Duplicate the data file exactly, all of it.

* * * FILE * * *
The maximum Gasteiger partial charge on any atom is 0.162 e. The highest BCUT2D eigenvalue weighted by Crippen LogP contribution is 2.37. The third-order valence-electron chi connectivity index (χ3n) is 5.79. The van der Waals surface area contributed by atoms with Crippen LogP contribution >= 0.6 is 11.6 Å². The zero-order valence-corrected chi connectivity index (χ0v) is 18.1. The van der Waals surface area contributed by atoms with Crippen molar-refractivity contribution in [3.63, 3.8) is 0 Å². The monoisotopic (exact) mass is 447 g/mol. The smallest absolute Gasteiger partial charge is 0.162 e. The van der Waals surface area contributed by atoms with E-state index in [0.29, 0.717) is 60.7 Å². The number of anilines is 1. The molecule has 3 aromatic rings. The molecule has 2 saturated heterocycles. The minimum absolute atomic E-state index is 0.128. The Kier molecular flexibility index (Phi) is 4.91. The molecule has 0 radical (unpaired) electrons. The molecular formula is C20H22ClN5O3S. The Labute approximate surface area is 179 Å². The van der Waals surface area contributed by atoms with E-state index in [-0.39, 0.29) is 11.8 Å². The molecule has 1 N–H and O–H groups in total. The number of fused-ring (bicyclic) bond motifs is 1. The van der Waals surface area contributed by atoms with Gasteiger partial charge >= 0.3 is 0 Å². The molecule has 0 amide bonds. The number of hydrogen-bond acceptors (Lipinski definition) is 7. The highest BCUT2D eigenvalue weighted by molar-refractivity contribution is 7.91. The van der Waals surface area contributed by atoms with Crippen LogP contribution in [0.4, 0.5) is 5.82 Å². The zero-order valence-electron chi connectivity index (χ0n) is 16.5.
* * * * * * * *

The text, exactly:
The maximum Gasteiger partial charge on any atom is 0.162 e. The highest BCUT2D eigenvalue weighted by Crippen LogP contribution is 2.37. The third-order valence-electron chi connectivity index (χ3n) is 5.79. The van der Waals surface area contributed by atoms with Crippen LogP contribution >= 0.6 is 11.6 Å². The zero-order valence-corrected chi connectivity index (χ0v) is 18.1. The van der Waals surface area contributed by atoms with Crippen molar-refractivity contribution in [3.63, 3.8) is 0 Å². The monoisotopic (exact) mass is 447 g/mol. The smallest absolute Gasteiger partial charge is 0.162 e. The van der Waals surface area contributed by atoms with E-state index in [0.29, 0.717) is 60.7 Å². The number of anilines is 1. The molecule has 3 aromatic rings. The molecule has 2 saturated heterocycles. The minimum absolute atomic E-state index is 0.128. The Kier molecular flexibility index (Phi) is 4.91. The molecule has 0 radical (unpaired) electrons. The molecular formula is C20H22ClN5O3S. The Labute approximate surface area is 179 Å². The van der Waals surface area contributed by atoms with E-state index in [-0.39, 0.29) is 11.8 Å². The molecule has 1 N–H and O–H groups in total. The number of fused-ring (bicyclic) bond motifs is 1. The van der Waals surface area contributed by atoms with Gasteiger partial charge >= 0.3 is 0 Å². The molecule has 0 amide bonds. The number of hydrogen-bond acceptors (Lipinski definition) is 7. The highest BCUT2D eigenvalue weighted by molar-refractivity contribution is 7.91. The van der Waals surface area contributed by atoms with Crippen LogP contribution in [0.4, 0.5) is 5.82 Å². The zero-order valence-electron chi connectivity index (χ0n) is 16.5.